In addition to their big hit singles, the album includes some underappreciated and rare songs. By the time Because They Can was released in 1995, their style of music had declined in popularity, but it has some excellent songs such as “(You got Me) All Shook Up.” A few songs from that record are included, along with more recent recordings, including the newly recorded acoustic version of “Keep One Heart.” Because of their image, Nelson’s musical talents were sometimes underappreciated, but several decades after their biggest hits, this collection shows the quality of their material during their entire career.
Organectomy – Nail Below Nail (Unique Leader)
Nail Below Nail, the third full-length from New Zealand crushers Organectomy, shows an outpouring of death metal with some slam elements. The music rarely lets up as it blasts your doors off, the viciousness of the assault broken up by brief moments of respite. The constant bashing of the music is very appealing, with songs like “Cult of Excess” punishing you in a very positive way. The musicianship on the album is very impressive.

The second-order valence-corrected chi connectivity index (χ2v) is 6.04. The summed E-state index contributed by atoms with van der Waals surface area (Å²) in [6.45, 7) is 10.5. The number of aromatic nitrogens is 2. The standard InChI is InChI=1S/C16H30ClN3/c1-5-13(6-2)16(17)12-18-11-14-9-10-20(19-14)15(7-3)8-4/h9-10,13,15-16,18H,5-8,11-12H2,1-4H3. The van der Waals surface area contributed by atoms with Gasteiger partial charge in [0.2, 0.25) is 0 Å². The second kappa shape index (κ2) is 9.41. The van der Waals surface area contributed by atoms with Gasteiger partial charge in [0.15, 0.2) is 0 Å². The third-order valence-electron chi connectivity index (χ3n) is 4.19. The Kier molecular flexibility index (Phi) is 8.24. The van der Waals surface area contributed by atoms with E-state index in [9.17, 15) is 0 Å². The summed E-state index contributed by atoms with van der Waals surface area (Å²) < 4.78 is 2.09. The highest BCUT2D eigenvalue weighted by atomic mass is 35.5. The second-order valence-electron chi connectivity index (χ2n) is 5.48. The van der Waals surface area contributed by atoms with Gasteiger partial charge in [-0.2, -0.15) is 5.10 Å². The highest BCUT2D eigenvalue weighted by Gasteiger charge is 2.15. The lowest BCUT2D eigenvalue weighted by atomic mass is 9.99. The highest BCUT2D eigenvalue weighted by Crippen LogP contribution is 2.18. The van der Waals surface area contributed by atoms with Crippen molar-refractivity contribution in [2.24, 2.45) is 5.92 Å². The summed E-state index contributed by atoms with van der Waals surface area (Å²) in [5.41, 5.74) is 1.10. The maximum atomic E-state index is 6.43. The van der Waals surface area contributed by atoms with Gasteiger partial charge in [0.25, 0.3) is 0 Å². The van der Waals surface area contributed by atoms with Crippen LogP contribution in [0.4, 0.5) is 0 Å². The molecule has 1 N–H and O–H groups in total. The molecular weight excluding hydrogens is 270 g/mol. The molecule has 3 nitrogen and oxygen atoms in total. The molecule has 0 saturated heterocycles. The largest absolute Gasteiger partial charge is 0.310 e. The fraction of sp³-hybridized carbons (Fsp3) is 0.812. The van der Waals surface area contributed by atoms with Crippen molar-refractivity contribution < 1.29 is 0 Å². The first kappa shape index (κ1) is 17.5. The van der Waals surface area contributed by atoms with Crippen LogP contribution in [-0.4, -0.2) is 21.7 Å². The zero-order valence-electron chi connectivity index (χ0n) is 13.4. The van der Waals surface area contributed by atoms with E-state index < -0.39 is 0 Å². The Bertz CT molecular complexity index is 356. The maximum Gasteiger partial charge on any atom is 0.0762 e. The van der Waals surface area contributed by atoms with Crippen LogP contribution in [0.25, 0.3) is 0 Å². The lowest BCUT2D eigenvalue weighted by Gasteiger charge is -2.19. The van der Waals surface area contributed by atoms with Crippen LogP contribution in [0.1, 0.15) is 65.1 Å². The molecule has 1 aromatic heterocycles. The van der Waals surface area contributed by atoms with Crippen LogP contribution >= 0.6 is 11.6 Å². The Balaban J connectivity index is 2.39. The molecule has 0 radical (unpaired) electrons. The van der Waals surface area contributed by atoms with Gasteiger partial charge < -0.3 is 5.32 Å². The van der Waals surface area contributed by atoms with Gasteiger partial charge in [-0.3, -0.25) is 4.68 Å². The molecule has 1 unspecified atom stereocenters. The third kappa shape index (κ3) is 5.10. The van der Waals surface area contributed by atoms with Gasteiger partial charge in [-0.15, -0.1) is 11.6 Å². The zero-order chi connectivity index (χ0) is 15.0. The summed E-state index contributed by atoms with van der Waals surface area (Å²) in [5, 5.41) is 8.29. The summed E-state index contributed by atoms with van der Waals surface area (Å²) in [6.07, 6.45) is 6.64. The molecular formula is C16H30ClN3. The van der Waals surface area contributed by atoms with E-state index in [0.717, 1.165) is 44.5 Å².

There is some room for improvement. Perhaps more tightness could be brought to the table to make the songs more cohesive, and there is a fairly hollow feeling to these tracks. Still, the brutality wins out and makes this tough to put down. This is a very appetizing set of tracks that will make your head bang constantly, warrants repeated rotation. There is a lot to absorb and the guttural nature of the album will be felt.
Telekinetic Yeti – Primordial (Tee Pee)
There aren’t a ton of well-known metal bands from Iowa, with Slipknot by far the most famous. But there are a lot of talented groups from the state, including the Dubuque based Telekinetic Yeti. The stoner/doom duo’s sophomore album is Primordial.
Alex Baumann (vocals/guitars) and Rockwel Heim (drums) have no problem creating a heavy wall of sound. Guitars are front and center on the album, with thick riffs driving the songs. Quicker paced tracks like “Ancient Nug” are contrasted by slower tempo songs such as “Ghost Train Haze.” There are a lot of lengthy instrumental sections showcasing Telekinetic Yeti’s musical prowess. The vocals are combination of harsh and melodic, though it’s hard to make them out because they are low in the mix. Primordial was produced by Kylesa’s Phillip Cope, and the album should appeal to fans of that group along with groups ranging from Mastodon to Red Fang to Sleep.